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Mr. SCHIFF. Mr. Chairman, I rise today in support of the amendment that I'm offering along with my southern California colleagues, Mr. Sherman and Mr. Berman. This amendment would allow airports that meet specific requirements--airports that already had at least a partial curfew in effect before the 1990 Airport Noise Control Act, ANCA, to implement mandatory nighttime curfews. The amendment defines a nighttime curfew as between 10 p.m. and 7 a.m., and affects only two small airports that have partial curfews--or a full curfew, in the case of Bob Hope--before the passage of ANCA. It does not intend to open the door to any further exemptions from ANCA.
When Congress enacted ANCA, it intended for the statute to permit airports to obtain noise restrictions if they met certain requirements. At the time, Congress exempted several airports from the law's requirements for FAA approval of new noise rules if they had preexisting noise rules in effect to address local noise problems. Both airports in southern California that would be affected by this amendment have a long history of curfews and were, unfortunately, left out of the grandfather provision of ANCA. Our amendment would correct this inequity and put those airports on the same footing as other airports that had curfews before ANCA's passage. One of the airports affected, Bob Hope Airport, was one of the first airports in the country to impose a curfew. The Van Nuys Airport also had a partial curfew prior to ANCA. The amendment therefore corrects the omission of not providing curfews to these airports since they already had a full or partial curfew in effect before 1990.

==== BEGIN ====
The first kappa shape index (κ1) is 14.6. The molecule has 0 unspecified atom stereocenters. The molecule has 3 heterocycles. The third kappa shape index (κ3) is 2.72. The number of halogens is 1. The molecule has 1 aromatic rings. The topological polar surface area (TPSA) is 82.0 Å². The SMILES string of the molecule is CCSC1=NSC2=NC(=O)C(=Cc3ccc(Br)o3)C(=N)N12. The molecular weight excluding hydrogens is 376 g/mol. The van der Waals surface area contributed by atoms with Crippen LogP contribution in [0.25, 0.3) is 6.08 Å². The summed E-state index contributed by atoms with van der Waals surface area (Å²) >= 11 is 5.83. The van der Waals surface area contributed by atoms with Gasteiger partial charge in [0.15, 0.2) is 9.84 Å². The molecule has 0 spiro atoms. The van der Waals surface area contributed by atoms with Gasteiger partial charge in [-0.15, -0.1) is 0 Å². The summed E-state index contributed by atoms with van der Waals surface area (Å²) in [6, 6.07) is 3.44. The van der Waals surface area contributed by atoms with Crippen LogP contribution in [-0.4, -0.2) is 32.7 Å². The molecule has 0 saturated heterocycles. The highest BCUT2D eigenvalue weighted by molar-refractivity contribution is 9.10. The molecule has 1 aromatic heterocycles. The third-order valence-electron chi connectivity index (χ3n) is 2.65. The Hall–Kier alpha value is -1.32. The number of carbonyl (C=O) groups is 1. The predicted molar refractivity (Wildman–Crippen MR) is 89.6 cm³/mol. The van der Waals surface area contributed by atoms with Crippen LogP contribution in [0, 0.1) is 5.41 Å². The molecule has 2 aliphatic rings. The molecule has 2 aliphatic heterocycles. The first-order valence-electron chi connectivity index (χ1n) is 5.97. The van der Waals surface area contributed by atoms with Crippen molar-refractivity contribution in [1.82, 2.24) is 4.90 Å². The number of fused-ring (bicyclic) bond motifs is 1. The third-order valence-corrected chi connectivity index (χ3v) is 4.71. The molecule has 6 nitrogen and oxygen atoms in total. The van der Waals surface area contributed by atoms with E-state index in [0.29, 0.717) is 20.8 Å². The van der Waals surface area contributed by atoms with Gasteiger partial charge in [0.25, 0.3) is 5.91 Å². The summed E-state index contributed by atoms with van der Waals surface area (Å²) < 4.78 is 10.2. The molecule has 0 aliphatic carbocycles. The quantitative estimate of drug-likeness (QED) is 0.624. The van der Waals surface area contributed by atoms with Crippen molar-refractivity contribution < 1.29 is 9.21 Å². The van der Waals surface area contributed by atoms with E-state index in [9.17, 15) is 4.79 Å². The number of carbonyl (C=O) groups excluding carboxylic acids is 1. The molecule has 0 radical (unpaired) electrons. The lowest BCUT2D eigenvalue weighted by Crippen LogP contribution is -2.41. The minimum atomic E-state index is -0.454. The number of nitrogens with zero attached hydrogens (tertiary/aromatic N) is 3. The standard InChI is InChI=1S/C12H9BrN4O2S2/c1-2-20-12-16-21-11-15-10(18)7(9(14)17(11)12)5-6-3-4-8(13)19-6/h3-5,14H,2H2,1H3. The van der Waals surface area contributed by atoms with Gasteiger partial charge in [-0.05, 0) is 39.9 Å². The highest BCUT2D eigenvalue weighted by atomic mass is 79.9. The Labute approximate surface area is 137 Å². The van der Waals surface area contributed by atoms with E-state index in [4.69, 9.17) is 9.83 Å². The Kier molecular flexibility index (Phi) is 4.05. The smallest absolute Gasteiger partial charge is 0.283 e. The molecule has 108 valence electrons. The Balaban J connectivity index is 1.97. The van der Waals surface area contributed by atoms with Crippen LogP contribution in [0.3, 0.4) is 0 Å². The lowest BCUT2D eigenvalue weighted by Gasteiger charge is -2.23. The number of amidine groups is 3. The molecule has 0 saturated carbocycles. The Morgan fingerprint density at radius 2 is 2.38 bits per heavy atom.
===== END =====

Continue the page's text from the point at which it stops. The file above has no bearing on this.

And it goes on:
This amendment is supported by the local airports themselves and has the full support of the local congressional delegation. Opponents of the amendment contend there's already an established process to consider a community's request for a curfew. However, the process was designed to be so difficult that in the decades since it was established by the FAA, only one airport in the Nation has successfully completed an application--Bob Hope Airport--and then it was summarily turned down. After spending $7 million and 9 years of effort, the FAA rejected Bob Hope's request, erroneously contending that the small number of flights impacted by the curfew would impose too great a strain on the country's aviation system and too great a cost on users. In reality, the FAA approached this process in reverse, beginning with the conclusion it wished to reach and working backwards to try and justify its result.
It's also important to note that my colleagues understand the impact this amendment will have on aviation in southern California. There will be no impact on commercial flights. Commercial airlines do not operate out of Van Nuys and commercial airlines already abide by a voluntary nighttime curfew at Bob Hope Airport. The impact on general aviation will be very limited. About nine flights each night are expected to be affected. Because of the FAA's dismissive attitude toward legitimate local concerns, it is clear to us that the only way to provide relief to the residents in our community is through a legislative action.
For this reason, Mr. Chairman, I strongly urge my colleagues to support this amendment. It will correct an omission in the Airport Noise Control Act. Local problems require local solutions, not solutions imposed by a Federal agency with a predetermined agenda.